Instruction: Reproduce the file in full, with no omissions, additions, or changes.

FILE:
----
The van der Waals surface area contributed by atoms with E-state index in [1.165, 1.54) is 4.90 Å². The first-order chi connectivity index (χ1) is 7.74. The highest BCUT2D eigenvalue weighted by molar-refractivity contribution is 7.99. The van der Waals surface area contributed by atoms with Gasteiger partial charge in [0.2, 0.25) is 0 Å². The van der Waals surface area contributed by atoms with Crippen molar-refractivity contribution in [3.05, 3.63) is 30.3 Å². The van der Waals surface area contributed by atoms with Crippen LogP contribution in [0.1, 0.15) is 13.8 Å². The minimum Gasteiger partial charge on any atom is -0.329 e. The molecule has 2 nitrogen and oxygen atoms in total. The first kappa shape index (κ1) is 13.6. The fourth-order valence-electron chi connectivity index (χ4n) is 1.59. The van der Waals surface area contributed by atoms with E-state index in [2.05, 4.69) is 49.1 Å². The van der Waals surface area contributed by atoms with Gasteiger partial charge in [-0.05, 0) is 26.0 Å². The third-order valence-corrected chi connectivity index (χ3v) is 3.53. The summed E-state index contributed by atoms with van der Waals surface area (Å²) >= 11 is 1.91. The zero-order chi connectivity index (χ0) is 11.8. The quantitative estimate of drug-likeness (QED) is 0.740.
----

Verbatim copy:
The van der Waals surface area contributed by atoms with E-state index in [1.165, 1.54) is 4.90 Å². The first-order chi connectivity index (χ1) is 7.74. The highest BCUT2D eigenvalue weighted by molar-refractivity contribution is 7.99. The van der Waals surface area contributed by atoms with Gasteiger partial charge in [0.2, 0.25) is 0 Å². The van der Waals surface area contributed by atoms with Crippen molar-refractivity contribution in [3.05, 3.63) is 30.3 Å². The van der Waals surface area contributed by atoms with Crippen LogP contribution in [0.1, 0.15) is 13.8 Å². The minimum Gasteiger partial charge on any atom is -0.329 e. The molecule has 2 nitrogen and oxygen atoms in total. The first kappa shape index (κ1) is 13.6. The fourth-order valence-electron chi connectivity index (χ4n) is 1.59. The van der Waals surface area contributed by atoms with E-state index in [2.05, 4.69) is 49.1 Å². The van der Waals surface area contributed by atoms with Gasteiger partial charge in [-0.05, 0) is 26.0 Å². The third-order valence-corrected chi connectivity index (χ3v) is 3.53. The summed E-state index contributed by atoms with van der Waals surface area (Å²) >= 11 is 1.91. The zero-order chi connectivity index (χ0) is 11.8. The quantitative estimate of drug-likeness (QED) is 0.740.